The exhibit showcases black and white pinhole photographs taken by students in Lecturer Russell Krepart's fall 2004 Vertical Studio. Various locations, from sites in Marfa, Texas, to a bathroom in Sutton Hall provided a variety of lighting conditions challenging the students to experiment with pinhole technology and film exposure times. The photos were printed in the School of Architecture's Photo Union Darkroom (http://web.austin.utexas.edu/architecture/facilities/sutton/vrc/photo.html) by class participants. The pinhole cameras constructed by the students will also be displayed.
Atrium, World Trade Center Cultural Center, designed by Snohetta. Image: Lower Manhattan Development Corporation; copyright 2005 The New York Times Company.
Plans for the World Trade Center Cultural Center on the former World Trade Center site in lower Manhattan in New York City were unveiled on Thursday, May 19. Snøhetta, the international architecture, landscape and interiors office based in Oslo, Norway, are designing the 250,000-square-foot cultural space, which will house the International Freedom Center, the Drawing Center, as well as the Visitor's Center for the September 11th World Trade Center Memorial.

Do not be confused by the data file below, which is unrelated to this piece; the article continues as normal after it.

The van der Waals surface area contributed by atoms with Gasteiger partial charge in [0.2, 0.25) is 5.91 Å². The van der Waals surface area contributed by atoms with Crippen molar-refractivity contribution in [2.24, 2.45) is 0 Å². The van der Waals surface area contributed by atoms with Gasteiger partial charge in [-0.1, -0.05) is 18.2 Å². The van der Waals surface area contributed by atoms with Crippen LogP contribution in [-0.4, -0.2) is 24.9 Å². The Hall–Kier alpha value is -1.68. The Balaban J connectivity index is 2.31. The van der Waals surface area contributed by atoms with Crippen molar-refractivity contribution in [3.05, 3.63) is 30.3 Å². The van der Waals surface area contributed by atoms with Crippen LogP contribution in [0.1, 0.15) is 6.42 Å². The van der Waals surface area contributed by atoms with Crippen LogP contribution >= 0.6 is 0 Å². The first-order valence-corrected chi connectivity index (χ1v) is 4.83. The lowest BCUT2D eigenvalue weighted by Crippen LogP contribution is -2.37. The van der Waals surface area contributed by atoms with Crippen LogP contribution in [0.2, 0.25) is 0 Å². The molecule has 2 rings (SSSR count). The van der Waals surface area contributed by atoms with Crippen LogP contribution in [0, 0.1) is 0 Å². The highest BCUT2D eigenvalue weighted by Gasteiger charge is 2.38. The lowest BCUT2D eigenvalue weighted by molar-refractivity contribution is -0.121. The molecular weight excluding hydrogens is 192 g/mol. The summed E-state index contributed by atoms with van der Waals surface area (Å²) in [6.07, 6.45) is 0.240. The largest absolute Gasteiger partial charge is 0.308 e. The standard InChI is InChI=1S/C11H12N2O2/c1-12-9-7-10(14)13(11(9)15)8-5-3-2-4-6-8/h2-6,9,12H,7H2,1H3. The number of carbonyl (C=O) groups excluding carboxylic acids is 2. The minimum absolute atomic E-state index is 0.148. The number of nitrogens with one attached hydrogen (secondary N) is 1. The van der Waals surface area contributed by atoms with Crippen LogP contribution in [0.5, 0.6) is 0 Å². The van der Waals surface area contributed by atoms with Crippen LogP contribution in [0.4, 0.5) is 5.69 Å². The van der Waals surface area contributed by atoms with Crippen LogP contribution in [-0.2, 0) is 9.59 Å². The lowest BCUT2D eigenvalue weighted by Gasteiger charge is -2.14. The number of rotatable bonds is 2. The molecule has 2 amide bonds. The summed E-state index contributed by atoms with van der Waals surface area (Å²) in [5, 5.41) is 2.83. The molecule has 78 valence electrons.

Snøhetta includes several School of Architecture alumni: Craig Dykers [B.Arch. '85], Elaine Molinar [B.Arch. '88], and James Dodson [B.Arch. '95]. Mr. Dykers is principal architect on the World Trade Center project.
From Snøhetta: "[...] the new Cultural Center will be wrapped in a pattern of glass prisms integrated into its wooden surface. As light passes through these prisms, this ephemeral façade will change throughout the day and seasons. Each visitor will experience the building through his or her own vantage point. Like the changing patterns of light and shadow found amidst the leaves of a tree, the building's presence conforms to each person's changing relationship to it.[...] Its softness and subtle character will act as a backdrop to the Memorial Plaza as well as an inviting symbol for the area for many generations to come."